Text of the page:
Why Our Bodies, Ourselves still matters 40 years later

When the book Our Bodies, Ourselves was originally released, things were very different for women’s health.

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When the book Our Bodies, Ourselves was originally released, things were very different for women’s health. Many were not aware of the risks of breast cancer, for example, or how to detect it earlier. Antidepressants weren’t widely used. We didn’t know about the risks of hormone therapy for menopause. As the times have changed and our health knowledge has expanded, Our Bodies, Ourselves, which has just been re-released for its 40th anniversary, changed too.

We spoke to Judy Norsigian (Executive Director, Our Bodies, Ourselves), Christine Cupaiuolo (managing editor for Our Bodies, Ourselves, 2011), and Kiki Zeldes (web manager and senior editor of the 2011 edition of Our Bodies, Ourselves) about why the book is still so popular and what has changed for the new edition.  

Q: What lead to the update to Our Bodies, Ourselves for the book’s 40th anniversary? Was there a strong feeling that some information needed to be changed to remain modern?

A: There is always a need to update the book periodically, since information about women, health and sexuality does change over time, and the challenges we face also change. This time we did a major revision, utilized social media, and engaged many more younger women. Some of the new topics we cover — such as the sexualization of very young girls, the impact of environmental toxins on reproductive health, and the increasing legal constraints on women’s access to reproductive freedom — will be of special interest.  

Q: What are some of the areas that were updated?  

A: All the chapters were updated and majorly revised. In particular, the following chapters were almost all or entirely rewritten: Body Image, Sexuality, Perimenopause/Menopause, Birth Control, Environmental and Occupational Health, Politics of Women’s Health, and Activism.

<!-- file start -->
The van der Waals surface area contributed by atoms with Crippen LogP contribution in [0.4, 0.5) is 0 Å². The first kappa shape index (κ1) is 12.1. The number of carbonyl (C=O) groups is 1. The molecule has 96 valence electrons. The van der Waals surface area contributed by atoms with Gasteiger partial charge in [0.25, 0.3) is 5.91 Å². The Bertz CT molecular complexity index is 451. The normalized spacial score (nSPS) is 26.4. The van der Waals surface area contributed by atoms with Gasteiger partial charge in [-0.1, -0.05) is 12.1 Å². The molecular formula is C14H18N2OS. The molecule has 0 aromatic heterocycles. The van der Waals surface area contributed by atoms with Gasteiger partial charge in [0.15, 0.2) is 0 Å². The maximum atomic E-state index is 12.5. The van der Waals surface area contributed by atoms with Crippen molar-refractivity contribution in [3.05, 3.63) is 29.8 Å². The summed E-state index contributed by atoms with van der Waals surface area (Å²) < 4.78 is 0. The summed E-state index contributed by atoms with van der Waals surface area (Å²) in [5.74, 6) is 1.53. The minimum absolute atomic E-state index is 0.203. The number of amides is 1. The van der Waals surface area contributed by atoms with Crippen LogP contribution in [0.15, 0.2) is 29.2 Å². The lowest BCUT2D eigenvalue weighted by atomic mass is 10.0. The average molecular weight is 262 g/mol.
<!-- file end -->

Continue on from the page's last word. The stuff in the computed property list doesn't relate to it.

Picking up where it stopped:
For the Relationships chapter, we condensed a month-long online conversation involving more than three dozen women of all ages and backgrounds who candidly discussed their lives and relationships against a backdrop of family and cultural expectations. Their words are so much more compelling than us describing that relationships are complicated and take work.

Q: Is there a particular area that women tend to have a lot of questions about?

A: This depends, of course, on the woman and her situation (age, relationship status, interest in having or not having children, etc). Teenage girls often have many basic questions about anatomy and physiology. Many women want to know about resources to turn to, and students are often exploring a specific topic as part of course work in women’s studies class.
 
Q: Do you think there are any key areas where women need more and better health information? 

A: Because of the widespread use of abstinence-only sex education programs in the United States — still a major impediment to having well-informed young people in this country — all of the material about birth control, STIs, and abortion is quite badly needed at this point in time. Also, there is so much misinformation on the internet about many sexual and reproductive health topics; thus, trustworthy resources like OBOS are needed more than ever.

We live in a more public culture in which people are expected to be comfortable discussing sexuality, but it is still complicated and difficult for many women to discuss their bodies or their sexual health, or to feel empowered expressing their desires and needs.
 
Q: Why has Our Bodies, Ourselves remained so relevant for women over the past 40 years?

A: Because it meets so many women’s needs, and we have updated the book regularly to make sure that it stays relevant!
 
Q: Where do you see the book heading in the future, with all the changes in the publishing industry?
 
A: That is a good question, and I am not sure how to answer it. We certainly expect to use the internet and social media much more (as a vehicle for getting this vital information out to a wider audience), but I am personally worried about the struggles within the publishing industry. Books are such an important part of preserving a democracy, and I hope we find a way to make both electronic and hard copy books continue to thrive and be accessible.